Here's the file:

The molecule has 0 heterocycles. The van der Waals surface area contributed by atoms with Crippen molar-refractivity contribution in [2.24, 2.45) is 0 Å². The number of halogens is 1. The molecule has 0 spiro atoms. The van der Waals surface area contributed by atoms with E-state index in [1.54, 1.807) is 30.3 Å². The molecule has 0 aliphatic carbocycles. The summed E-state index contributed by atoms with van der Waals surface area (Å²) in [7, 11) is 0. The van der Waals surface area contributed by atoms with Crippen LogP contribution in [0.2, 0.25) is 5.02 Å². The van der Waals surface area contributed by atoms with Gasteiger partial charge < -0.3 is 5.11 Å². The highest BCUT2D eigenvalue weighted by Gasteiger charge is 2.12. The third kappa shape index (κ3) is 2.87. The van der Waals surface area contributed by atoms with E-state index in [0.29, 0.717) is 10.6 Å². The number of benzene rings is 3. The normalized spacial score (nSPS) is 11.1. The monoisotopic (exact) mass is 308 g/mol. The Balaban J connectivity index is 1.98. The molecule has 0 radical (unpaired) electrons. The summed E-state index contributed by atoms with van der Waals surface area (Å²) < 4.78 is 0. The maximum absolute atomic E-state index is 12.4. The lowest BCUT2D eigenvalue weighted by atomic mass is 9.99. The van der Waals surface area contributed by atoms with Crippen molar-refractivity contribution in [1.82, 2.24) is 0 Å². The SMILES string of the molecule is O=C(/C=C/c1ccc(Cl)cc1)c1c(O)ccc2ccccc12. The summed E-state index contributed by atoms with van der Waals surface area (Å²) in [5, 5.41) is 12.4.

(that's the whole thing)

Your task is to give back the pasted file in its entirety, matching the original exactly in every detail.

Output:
The molecule has 0 heterocycles. The van der Waals surface area contributed by atoms with Crippen molar-refractivity contribution in [2.24, 2.45) is 0 Å². The number of halogens is 1. The molecule has 0 spiro atoms. The van der Waals surface area contributed by atoms with E-state index in [1.54, 1.807) is 30.3 Å². The molecule has 0 aliphatic carbocycles. The summed E-state index contributed by atoms with van der Waals surface area (Å²) in [7, 11) is 0. The van der Waals surface area contributed by atoms with Crippen LogP contribution in [0.2, 0.25) is 5.02 Å². The van der Waals surface area contributed by atoms with Gasteiger partial charge < -0.3 is 5.11 Å². The highest BCUT2D eigenvalue weighted by Gasteiger charge is 2.12. The third kappa shape index (κ3) is 2.87. The van der Waals surface area contributed by atoms with E-state index in [0.29, 0.717) is 10.6 Å². The number of benzene rings is 3. The normalized spacial score (nSPS) is 11.1. The monoisotopic (exact) mass is 308 g/mol. The Balaban J connectivity index is 1.98. The molecule has 0 radical (unpaired) electrons. The summed E-state index contributed by atoms with van der Waals surface area (Å²) < 4.78 is 0. The maximum absolute atomic E-state index is 12.4. The lowest BCUT2D eigenvalue weighted by atomic mass is 9.99. The van der Waals surface area contributed by atoms with Crippen molar-refractivity contribution in [1.82, 2.24) is 0 Å². The SMILES string of the molecule is O=C(/C=C/c1ccc(Cl)cc1)c1c(O)ccc2ccccc12. The summed E-state index contributed by atoms with van der Waals surface area (Å²) in [5, 5.41) is 12.4.